Sequential treatments are much like ‘cuss’ words to most peanut growers and tank-mixing is too often music to their ears, says North Carolina State University Peanut Specialist David Jordan.

It’s difficult to tank-mix more than two materials and make an application at the best time to provide optimum control of the target pests. Usually tank-mixing requires the grower to determine whether he or she can live with less than complete control of one or more pests, Jordan says.

Sometimes the reduction in control is due to a lack of compatibility of materials in the tank-mix.

But often times it’s a case of you thinking everything is ready to be sprayed at that one time you decide to apply a tank-mix.

In reality, most of the time you are a little early for one thing and a little late for something else.

“As long as the grower understands the tradeoff and can live with the results, tank-mixing can be a good thing,” Jordan says.

Once you get into tank-mixing multiple, especially 3, 4 or 5 products, efficacy becomes a guessing game, and it’s hard to determine which material is doing the job and which one isn’t and knowing exactly what will happen.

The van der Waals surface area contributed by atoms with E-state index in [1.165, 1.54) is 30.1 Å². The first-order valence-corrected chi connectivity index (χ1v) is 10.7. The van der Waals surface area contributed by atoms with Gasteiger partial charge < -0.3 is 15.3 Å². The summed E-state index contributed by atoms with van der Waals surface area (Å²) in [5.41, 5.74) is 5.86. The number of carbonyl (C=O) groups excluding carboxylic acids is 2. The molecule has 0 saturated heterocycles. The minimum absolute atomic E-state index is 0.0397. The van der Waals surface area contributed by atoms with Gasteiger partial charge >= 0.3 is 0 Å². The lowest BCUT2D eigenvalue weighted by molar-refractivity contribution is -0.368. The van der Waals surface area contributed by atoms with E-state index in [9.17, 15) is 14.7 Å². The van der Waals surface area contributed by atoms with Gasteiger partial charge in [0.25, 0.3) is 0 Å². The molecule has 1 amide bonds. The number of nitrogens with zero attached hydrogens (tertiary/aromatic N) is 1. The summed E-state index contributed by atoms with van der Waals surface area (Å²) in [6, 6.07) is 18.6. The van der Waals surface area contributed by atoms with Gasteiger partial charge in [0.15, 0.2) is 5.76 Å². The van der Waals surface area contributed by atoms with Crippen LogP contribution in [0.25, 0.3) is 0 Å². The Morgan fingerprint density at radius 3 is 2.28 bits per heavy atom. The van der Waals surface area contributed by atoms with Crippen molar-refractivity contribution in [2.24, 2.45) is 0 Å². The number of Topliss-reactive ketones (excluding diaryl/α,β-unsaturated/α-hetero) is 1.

Peanut growers have 19 different active ingredients for herbicides alone, plus multiple and different means of application and recommended timing of application.

Insecticides bring another 16 options and there are at least 20 fungicide options. Without adding in Apogee and other specialty products and fertilizers, or multiple application strategies used on peanuts, that brings the total tank-mix options to over 6,000.

In most cases most tank mixes are biologically and physically compatible. Biologically, you are going to control the target pest at some level without damaging the plant.

Physically, these materials will mix smoothly without precipitates forming, stopping up spray equipment or some other physical problem.

However, Jordan says there are some wild cards — water quality such as softness or harness and pH. 

Spray volume, adjuvant selection and formulation can also play a role in compatibility. For example, is the formulation of the product more important than the active ingredient?

For example, with chlorthalonil formulations the formulation may have a bigger effect on how well the tank-mixed herbicide works more so than the active ingredient, Jordan says.

Adjuvants can have a big impact on how well one pesticide works versus another material in a tank-mix.

For example, the grower may want a fungicide to move through the canopy to reach the soil-borne pathogen. But mixing a fungicide with a herbicide and the appropriate adjuvant for the herbicide can keep the fungicide on leaves and minimize efficacy of the material.

With herbicides in a tank-mix, timing of application is always an issue. If a grower applies the tank-mix when weeds are small, the loss in efficacy from the tank-mix may not be a big deal.